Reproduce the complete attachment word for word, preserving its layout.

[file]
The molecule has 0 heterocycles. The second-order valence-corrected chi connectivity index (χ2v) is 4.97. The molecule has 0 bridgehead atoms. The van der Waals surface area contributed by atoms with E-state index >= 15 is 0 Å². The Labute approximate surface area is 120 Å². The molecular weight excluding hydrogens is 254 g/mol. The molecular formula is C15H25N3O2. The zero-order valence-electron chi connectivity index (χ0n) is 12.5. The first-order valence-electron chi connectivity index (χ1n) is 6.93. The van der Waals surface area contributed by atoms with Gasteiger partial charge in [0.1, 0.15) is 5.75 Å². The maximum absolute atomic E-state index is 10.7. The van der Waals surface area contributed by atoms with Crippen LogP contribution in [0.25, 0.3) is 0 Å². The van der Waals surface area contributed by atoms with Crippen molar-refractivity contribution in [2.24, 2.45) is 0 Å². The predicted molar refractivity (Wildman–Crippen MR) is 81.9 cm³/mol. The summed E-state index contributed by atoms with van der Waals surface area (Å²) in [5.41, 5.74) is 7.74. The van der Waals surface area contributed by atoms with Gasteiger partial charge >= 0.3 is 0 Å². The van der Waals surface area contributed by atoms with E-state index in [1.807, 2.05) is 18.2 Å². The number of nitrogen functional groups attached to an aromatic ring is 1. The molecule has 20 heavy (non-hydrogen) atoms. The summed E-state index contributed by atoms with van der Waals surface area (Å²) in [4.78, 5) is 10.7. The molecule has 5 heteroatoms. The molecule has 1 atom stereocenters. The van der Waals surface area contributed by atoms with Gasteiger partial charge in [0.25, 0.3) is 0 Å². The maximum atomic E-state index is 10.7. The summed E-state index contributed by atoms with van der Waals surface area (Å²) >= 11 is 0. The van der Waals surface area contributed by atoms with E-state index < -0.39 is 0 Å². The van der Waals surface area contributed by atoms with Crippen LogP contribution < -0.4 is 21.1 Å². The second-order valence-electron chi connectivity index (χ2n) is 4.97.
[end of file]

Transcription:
The molecule has 0 heterocycles. The second-order valence-corrected chi connectivity index (χ2v) is 4.97. The molecule has 0 bridgehead atoms. The van der Waals surface area contributed by atoms with E-state index >= 15 is 0 Å². The Labute approximate surface area is 120 Å². The molecular weight excluding hydrogens is 254 g/mol. The molecular formula is C15H25N3O2. The zero-order valence-electron chi connectivity index (χ0n) is 12.5. The first-order valence-electron chi connectivity index (χ1n) is 6.93. The van der Waals surface area contributed by atoms with Gasteiger partial charge in [0.1, 0.15) is 5.75 Å². The maximum absolute atomic E-state index is 10.7. The van der Waals surface area contributed by atoms with Crippen LogP contribution in [0.25, 0.3) is 0 Å². The van der Waals surface area contributed by atoms with Crippen molar-refractivity contribution in [2.24, 2.45) is 0 Å². The predicted molar refractivity (Wildman–Crippen MR) is 81.9 cm³/mol. The summed E-state index contributed by atoms with van der Waals surface area (Å²) in [5.41, 5.74) is 7.74. The van der Waals surface area contributed by atoms with Gasteiger partial charge >= 0.3 is 0 Å². The van der Waals surface area contributed by atoms with E-state index in [1.807, 2.05) is 18.2 Å². The number of nitrogen functional groups attached to an aromatic ring is 1. The molecule has 20 heavy (non-hydrogen) atoms. The summed E-state index contributed by atoms with van der Waals surface area (Å²) in [4.78, 5) is 10.7. The molecule has 5 heteroatoms. The molecule has 1 atom stereocenters. The van der Waals surface area contributed by atoms with Gasteiger partial charge in [0.25, 0.3) is 0 Å². The maximum atomic E-state index is 10.7. The summed E-state index contributed by atoms with van der Waals surface area (Å²) >= 11 is 0. The van der Waals surface area contributed by atoms with E-state index < -0.39 is 0 Å². The van der Waals surface area contributed by atoms with Crippen LogP contribution < -0.4 is 21.1 Å². The second-order valence-electron chi connectivity index (χ2n) is 4.97.